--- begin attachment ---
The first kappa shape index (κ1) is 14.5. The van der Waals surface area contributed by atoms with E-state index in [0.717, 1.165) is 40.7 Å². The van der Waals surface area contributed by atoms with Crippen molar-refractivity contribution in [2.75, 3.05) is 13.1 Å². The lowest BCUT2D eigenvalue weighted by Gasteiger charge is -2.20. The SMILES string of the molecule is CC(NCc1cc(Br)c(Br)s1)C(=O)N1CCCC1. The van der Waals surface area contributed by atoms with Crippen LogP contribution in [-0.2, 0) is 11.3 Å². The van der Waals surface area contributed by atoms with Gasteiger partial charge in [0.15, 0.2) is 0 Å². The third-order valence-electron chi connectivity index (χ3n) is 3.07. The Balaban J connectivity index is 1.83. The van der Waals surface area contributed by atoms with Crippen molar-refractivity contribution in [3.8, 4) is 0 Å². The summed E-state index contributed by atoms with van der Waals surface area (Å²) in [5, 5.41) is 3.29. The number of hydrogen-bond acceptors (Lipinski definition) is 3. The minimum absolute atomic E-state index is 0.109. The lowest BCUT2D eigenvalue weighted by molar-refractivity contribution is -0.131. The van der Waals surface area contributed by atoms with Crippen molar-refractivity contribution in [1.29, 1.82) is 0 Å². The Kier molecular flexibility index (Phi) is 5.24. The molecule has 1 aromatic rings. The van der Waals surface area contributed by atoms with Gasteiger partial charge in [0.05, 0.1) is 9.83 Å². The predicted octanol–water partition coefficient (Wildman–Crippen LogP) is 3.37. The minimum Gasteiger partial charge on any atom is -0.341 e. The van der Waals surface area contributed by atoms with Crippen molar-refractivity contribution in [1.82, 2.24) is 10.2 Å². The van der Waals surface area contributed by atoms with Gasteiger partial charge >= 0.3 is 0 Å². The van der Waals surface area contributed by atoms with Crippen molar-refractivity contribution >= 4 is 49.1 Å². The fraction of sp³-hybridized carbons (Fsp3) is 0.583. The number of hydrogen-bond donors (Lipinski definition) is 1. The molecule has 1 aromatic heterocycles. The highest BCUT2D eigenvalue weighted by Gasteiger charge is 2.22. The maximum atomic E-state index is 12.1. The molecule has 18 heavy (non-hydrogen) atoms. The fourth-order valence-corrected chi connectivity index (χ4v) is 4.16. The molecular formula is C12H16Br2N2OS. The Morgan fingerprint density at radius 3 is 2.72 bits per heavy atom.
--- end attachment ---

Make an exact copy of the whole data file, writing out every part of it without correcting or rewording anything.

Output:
The first kappa shape index (κ1) is 14.5. The van der Waals surface area contributed by atoms with E-state index in [0.717, 1.165) is 40.7 Å². The van der Waals surface area contributed by atoms with Crippen molar-refractivity contribution in [2.75, 3.05) is 13.1 Å². The lowest BCUT2D eigenvalue weighted by Gasteiger charge is -2.20. The SMILES string of the molecule is CC(NCc1cc(Br)c(Br)s1)C(=O)N1CCCC1. The van der Waals surface area contributed by atoms with Crippen LogP contribution in [-0.2, 0) is 11.3 Å². The van der Waals surface area contributed by atoms with Gasteiger partial charge in [0.15, 0.2) is 0 Å². The third-order valence-electron chi connectivity index (χ3n) is 3.07. The Balaban J connectivity index is 1.83. The van der Waals surface area contributed by atoms with Crippen molar-refractivity contribution in [3.8, 4) is 0 Å². The summed E-state index contributed by atoms with van der Waals surface area (Å²) in [5, 5.41) is 3.29. The number of hydrogen-bond acceptors (Lipinski definition) is 3. The minimum absolute atomic E-state index is 0.109. The lowest BCUT2D eigenvalue weighted by molar-refractivity contribution is -0.131. The van der Waals surface area contributed by atoms with Crippen molar-refractivity contribution in [1.29, 1.82) is 0 Å². The Kier molecular flexibility index (Phi) is 5.24. The molecule has 1 aromatic rings. The van der Waals surface area contributed by atoms with Gasteiger partial charge in [0.05, 0.1) is 9.83 Å². The predicted octanol–water partition coefficient (Wildman–Crippen LogP) is 3.37. The minimum Gasteiger partial charge on any atom is -0.341 e. The van der Waals surface area contributed by atoms with Crippen molar-refractivity contribution in [1.82, 2.24) is 10.2 Å². The van der Waals surface area contributed by atoms with Gasteiger partial charge >= 0.3 is 0 Å². The van der Waals surface area contributed by atoms with Crippen molar-refractivity contribution >= 4 is 49.1 Å². The fraction of sp³-hybridized carbons (Fsp3) is 0.583. The number of hydrogen-bond donors (Lipinski definition) is 1. The molecule has 1 aromatic heterocycles. The highest BCUT2D eigenvalue weighted by Gasteiger charge is 2.22. The maximum atomic E-state index is 12.1. The molecule has 18 heavy (non-hydrogen) atoms. The fourth-order valence-corrected chi connectivity index (χ4v) is 4.16. The molecular formula is C12H16Br2N2OS. The Morgan fingerprint density at radius 3 is 2.72 bits per heavy atom.